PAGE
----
China Matters: Getting It Right For Australia
By Bates Gill and Linda Jakobson
LaTrobe University Press, $30, 256 pages, ISBN 9781863959179
No-one disputes that China matters to Australia, and is going to matter more in the future. The issue, according to China-watchers Gill, from ANU, and Jakobson, of the Lowy Institute, is how the relationship can be successfully managed and developed.
They spend the first section of the book showing how intertwined China and Australia have become through trade. China and the Chinese people appear to have good attitudes towards Australia but their greater emphasis is on assuming a pre-eminent strategic position in Asia and the world. Gill and Jakobson note, for example, that special deals on trade can easily turn into coercive levers when political disputes arise. Businesses should take note of this, even while trying to develop as many connections as possible, building on past successes to move up the value chain. Within Australia, there needs to be more emphasis on learning Chinese in schools and more focus on China from Canberra.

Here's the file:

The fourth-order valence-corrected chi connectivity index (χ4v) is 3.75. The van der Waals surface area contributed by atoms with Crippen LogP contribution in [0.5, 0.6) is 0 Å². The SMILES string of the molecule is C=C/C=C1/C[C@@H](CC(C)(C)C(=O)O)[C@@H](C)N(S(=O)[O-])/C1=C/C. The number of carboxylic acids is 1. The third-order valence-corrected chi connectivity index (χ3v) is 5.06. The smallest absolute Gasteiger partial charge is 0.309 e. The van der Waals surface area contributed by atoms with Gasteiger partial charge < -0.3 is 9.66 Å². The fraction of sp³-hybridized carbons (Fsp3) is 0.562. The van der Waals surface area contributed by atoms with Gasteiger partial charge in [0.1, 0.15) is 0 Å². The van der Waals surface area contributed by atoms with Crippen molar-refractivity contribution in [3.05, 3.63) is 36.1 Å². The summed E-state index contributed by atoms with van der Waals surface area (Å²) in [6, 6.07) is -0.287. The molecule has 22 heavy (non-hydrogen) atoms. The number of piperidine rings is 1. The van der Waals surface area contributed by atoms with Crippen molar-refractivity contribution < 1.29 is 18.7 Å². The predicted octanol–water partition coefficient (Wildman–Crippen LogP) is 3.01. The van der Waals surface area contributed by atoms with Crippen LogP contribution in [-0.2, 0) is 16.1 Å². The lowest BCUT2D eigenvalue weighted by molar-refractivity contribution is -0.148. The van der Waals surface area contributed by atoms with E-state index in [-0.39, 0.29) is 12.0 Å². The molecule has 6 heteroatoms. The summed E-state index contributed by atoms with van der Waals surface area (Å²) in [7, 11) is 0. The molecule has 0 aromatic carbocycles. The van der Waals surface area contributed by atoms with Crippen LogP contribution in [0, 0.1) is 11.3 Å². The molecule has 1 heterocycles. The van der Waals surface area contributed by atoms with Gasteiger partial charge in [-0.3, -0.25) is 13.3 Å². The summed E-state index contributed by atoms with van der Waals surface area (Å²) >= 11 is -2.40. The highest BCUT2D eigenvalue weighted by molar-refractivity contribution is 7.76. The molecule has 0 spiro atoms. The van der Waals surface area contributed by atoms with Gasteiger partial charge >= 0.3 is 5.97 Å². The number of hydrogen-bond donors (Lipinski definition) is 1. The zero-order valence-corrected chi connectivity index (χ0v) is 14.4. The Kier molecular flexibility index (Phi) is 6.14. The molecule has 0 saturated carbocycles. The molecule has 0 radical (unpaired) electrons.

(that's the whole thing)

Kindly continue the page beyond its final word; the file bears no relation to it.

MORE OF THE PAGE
A crucial question that Gill and Jakobson ask is how to hold onto Australian principles while deepening engagement with China. There is no simple template but they put forward some illustrative examples, such as reiterating that Australian citizens of Chinese background are subject to Australian law, not Chinese law. Equally, Australia should continue to speak out about violations of human rights in China, even if it causes discomfort in Beijing. Honesty is an important part of a good relationship.
China Matters should be read by anyone doing business with China. It is not always an easy book, but it is an important one.